a. In the inertial frame where the tower is at rest, how long does it take the watch (on board the rocket) to register 10 s?

    T=?

    [tex]
    t = t_0 \sqrt{1-\frac{v^2}{c^2}}
    [/tex]
    [tex]
    t= 10s \sqrt {1-0.6}
    [/tex]
    [tex]
    t= 10s \sqrt {0.4}
    [/tex]
    [tex]
    t= 10s \sqrt {4*10^(-1)}
    [/tex]
    [tex]
    t= 10s * 2 \sqrt {10}
    [/tex]

    b. In the inertial frame where the rocket is at rest, how long does it take the clock in the tower to register 10s?
    [tex]
    t_0= ?
    [/tex]
    [tex]
    \frac{t}{\sqrt{1- \frac{v^2}{c^2}} = t_0?
    [/tex]
    Is this the way how I solve for question b?

    I tried to type out the equation for finding
    [tex]
    t_0
    [/tex]
    just can't fix it.

    So, what i was trying to say is that, to find out t0, I would need to divide t over square root of 1-((v^2)/(c^2))
    is that right?
     
    Last edited: Oct 23, 2009
  10. Oct 23, 2009 #9

    sylas

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    Yes.

    At this point, you have two problems. You have forgotten to square the 0.6. And you have mixed up the t and t0. In msg #7 above, you noted correctly that for the first question where the rocket is moving, we have "the t0 is the tower, and the t is on the rocket". So the moving rocket, which registers 10 seconds, is t.

    With substitution for a clock on the rocket measuring ten seconds, and a duration of time t0 for the tower, the equation should be
    [tex]
    10s = t_0 \sqrt {1-0.6^2}
    [/tex]

    Carry on from there. You won't need a calculator; the square root is an exact decimal fraction, and t0 will be the length of time passing on the tower for the rocket clock to register 10 seconds.

    Cheers -- sylas
     
  11. Oct 23, 2009 #10
    a. In the inertial frame where the tower is at rest, how long does it take the watch (on board the rocket) to register 10 s?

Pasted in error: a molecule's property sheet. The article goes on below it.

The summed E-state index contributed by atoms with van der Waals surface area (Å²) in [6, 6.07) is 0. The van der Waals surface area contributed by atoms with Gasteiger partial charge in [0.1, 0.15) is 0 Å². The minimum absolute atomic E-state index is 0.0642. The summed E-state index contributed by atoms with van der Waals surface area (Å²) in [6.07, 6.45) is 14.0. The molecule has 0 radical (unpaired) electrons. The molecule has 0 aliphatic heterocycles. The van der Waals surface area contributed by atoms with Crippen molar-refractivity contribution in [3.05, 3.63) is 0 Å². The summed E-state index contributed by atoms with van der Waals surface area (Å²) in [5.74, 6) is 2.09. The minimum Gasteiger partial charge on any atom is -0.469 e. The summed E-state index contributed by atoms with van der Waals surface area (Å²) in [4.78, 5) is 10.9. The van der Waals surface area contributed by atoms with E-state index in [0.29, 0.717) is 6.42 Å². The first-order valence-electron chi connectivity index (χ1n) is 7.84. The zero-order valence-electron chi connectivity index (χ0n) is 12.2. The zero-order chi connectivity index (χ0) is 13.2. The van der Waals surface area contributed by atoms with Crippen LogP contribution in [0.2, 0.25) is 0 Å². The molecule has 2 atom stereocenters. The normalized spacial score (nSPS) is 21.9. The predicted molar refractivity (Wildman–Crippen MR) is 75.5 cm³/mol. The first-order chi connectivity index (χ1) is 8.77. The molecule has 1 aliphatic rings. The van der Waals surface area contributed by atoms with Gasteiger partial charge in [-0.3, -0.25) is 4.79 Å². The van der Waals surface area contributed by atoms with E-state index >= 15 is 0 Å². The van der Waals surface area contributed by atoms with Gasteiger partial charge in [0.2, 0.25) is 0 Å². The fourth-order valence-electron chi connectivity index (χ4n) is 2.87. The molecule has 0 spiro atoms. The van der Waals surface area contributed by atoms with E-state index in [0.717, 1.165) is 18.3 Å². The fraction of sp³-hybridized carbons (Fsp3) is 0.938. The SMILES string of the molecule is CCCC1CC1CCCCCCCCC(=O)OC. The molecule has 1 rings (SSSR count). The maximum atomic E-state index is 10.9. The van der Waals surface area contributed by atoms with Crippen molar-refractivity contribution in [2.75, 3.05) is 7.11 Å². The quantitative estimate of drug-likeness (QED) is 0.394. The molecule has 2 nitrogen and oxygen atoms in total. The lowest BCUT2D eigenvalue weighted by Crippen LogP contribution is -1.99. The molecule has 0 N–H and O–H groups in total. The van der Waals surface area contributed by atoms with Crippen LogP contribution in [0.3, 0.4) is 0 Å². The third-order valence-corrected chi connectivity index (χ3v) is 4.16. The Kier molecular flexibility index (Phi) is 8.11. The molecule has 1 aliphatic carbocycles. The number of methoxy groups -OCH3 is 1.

[tex] 10s = t_0\sqrt {1-0.6^2} [/tex]
    [tex] 10s = t_0\sqrt {1-0.36} [/tex]
    [tex] 10s = t_0\sqrt {.64} [/tex]
    [tex] 10s = t_0(.8) [/tex]
    [tex] \frac {10s} {.8} = t_0 [/tex]
    [tex] t_0 = 12.5s [/tex]

    b. In the inertial frame where the rocket is at rest, how long does it take the clock in the tower to register 10s?

    [tex] t= 10s \sqrt {1-0.6^2} [/tex]
    [tex] t= 10 s (.8) [/tex]
    [tex] t= 8s [/tex]

    So, is this right now?
     
    Last edited: Oct 23, 2009
  12. Oct 23, 2009 #11

    sylas

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    Part a., correct.

    Part b, not correct. In this case, you are calculating in the rocket frame, so t0 is what you are calculating, using t = 10s for the moving tower. You should get the same result as in the first problem.

    Most people find this really confusing. But the situation of the rocket and the tower is symmetrical. Each one concludes that the clock of the other is running slow. This is not a contradiction.

    If you have two events that are separated from each other in time and space, different observers will have different notions of the distance between them, and of the time between them.

    For example, in the tower frame, the tower clock reads 12.5 in the same instant that the rocket clock reads 10. So in the tower frame, the tower clock reads 10 well before the rocket clock reads 10.

    In the rocket frame, the order of these events in time is reversed. In the rocket frame, the rocket clock reads 10 and then a while later the tower clock reads 10.

    Cheers -- sylas
     
  13. Oct 23, 2009 #12
    thank you sylas. Even though I'm still a little bit confuse, but I believe I will find a way to understand it. Thanks for your time. I really appreciate your time. Thanks again.